Right from the beginning of Chilean director Pablo Larrain’s latest white bird in a blizzard drama, Spencer, we know this isn’t remotely a fact-based account. Described as a “fable based on a true tragedy”, the film doesn’t tell the expected princess story at all. Contained to a Christmas weekend in 1991 at the Queen’s estate, Diana struggles with her marriage, now basically a shame, to Prince Charles (Jack Farthing), her duties as a mother to boys William and Harry, the stifling confines placed on her by the Crown, and the scandals that follow her around everywhere.
Spencer unfolds as Diana’s descent into madness, with Larrain and screenwriter Steven Knight crafting a heavy-handed psychological drama that reveals nothing about the woman except that she makes a great subject for Chanel ads and music videos. As he did with Jackie a few years ago, Larrain’s cinematic eye is obsessed with the actress more than the person being portrayed. To be fair, the casting of Stewart is a brilliant stroke that pissed off its share of K-Stew haters and devotees of the Royal Family. But it’s also perfect for the kind of artifice on display; pick an ultimate celebrity to play the ultimate celebrity royal. Both women ate up the spotlight while simultaneously hating it and trying to avoid it. Stewart slips easily into the role, immerses herself fully into it, and emerges with the best performance of her career, and that’s coming from someone who has admired her work for years.
The film begins with a convoy of armored military trucks carrying crates that one would think contain weapons of war. Instead, they turn out to be boxes of food, ingredients for a lavish supper prepared by a chief (Sean Harris) who runs his kitchen like a brigade. Spencer pinpoints these ridiculously oversized preparations as part of the problem that keep Diana feeling hemmed-in. Every detail of her life is micromanaged; from the outfits she wears during the day to whether she can keep her curtains open or not. A creepy Timothy Spall lurks constantly as a castle watchman, quietly suggesting to Diana that she maintain traditions so as not to embarrass the Queen, then narc-ing on her when she doesn’t. She has no control over anything, even if she simply wants to visit her childhood home. It’s all impossible.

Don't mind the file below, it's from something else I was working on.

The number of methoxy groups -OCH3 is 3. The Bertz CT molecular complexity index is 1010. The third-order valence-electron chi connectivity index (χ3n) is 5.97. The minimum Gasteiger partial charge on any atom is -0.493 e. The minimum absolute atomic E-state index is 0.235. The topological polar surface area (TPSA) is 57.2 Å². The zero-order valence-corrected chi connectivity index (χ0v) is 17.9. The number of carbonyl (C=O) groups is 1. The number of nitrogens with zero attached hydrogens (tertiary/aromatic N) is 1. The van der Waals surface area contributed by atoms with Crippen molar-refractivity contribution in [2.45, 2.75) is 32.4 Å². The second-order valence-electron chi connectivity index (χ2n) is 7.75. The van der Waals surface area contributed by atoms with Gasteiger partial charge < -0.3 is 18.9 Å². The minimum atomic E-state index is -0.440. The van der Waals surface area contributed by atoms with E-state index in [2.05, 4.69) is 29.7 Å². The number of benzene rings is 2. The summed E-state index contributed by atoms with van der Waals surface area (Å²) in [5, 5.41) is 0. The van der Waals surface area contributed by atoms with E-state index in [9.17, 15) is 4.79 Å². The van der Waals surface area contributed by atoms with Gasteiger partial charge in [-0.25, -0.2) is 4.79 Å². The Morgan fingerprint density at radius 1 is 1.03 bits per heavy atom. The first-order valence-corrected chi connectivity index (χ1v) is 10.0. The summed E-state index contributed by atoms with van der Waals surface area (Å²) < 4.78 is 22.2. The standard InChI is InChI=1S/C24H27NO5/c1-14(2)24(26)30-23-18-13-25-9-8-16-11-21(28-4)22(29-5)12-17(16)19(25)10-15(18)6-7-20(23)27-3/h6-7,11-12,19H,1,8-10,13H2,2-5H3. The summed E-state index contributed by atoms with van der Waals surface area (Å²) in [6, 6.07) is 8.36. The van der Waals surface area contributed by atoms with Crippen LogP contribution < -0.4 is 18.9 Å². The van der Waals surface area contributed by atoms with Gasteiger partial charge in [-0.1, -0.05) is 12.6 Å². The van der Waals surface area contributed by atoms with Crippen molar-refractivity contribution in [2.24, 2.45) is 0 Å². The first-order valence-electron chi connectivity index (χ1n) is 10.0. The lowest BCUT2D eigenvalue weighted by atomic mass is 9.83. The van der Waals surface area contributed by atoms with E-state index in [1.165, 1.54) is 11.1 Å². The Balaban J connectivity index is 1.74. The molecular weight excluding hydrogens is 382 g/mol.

So it’s no wonder she has so few friends, other than the aforementioned chef and her tailor, Maggie (Sally Hawkins, comforting as always), who flits in and out ambiguously. Knight’s script places these people there as a contrivance so that Diana has someone to talk to that isn’t the ghost of Anne Boleyn or a scarecrow standing where her family home used to be. Spencer leans hard on what we know is to come, six years later, but that is not enough to carry a drama that engages in so many flights of fancy.
Diana, chronically late or lost, even in her own neighborhood, is always lagging behind the others, prancing about in rooms they have just left, or stuffing her face with food late into the night. These moments are where she finds happiness, the little bit of freedom that she craves. And Stewart, luminous as ever, captures these moments of openness and awakening wonderfully, creating her own version of the woman free from blatant caricature. Shot in a variety of close-ups by DP Claire Mathon, Stewart’s sorrrowful gaze an amplification of similar performances in films such as Personal Shopper and even Camp X-Ray to a certain extent. The combat experience perhaps helped Stewart in playing Diana, whose life must have felt like a constant battlefield.
With a soaring Jonny Greenwood score that ranks among his best, and is likely to be an Oscar contender, Spencer swells to one obvious conclusion, before lingering into a Kentucky Fried bit of foolishness. It’s a fittingly foul ending to a film that succeeds only in going against the grain, much as Diana did. Except where she did so and left an indelible mark and millions of adoring supporters, Spencer will be looked at as that odd Princess Diana movie that Kristen Stewart was really great in that one time.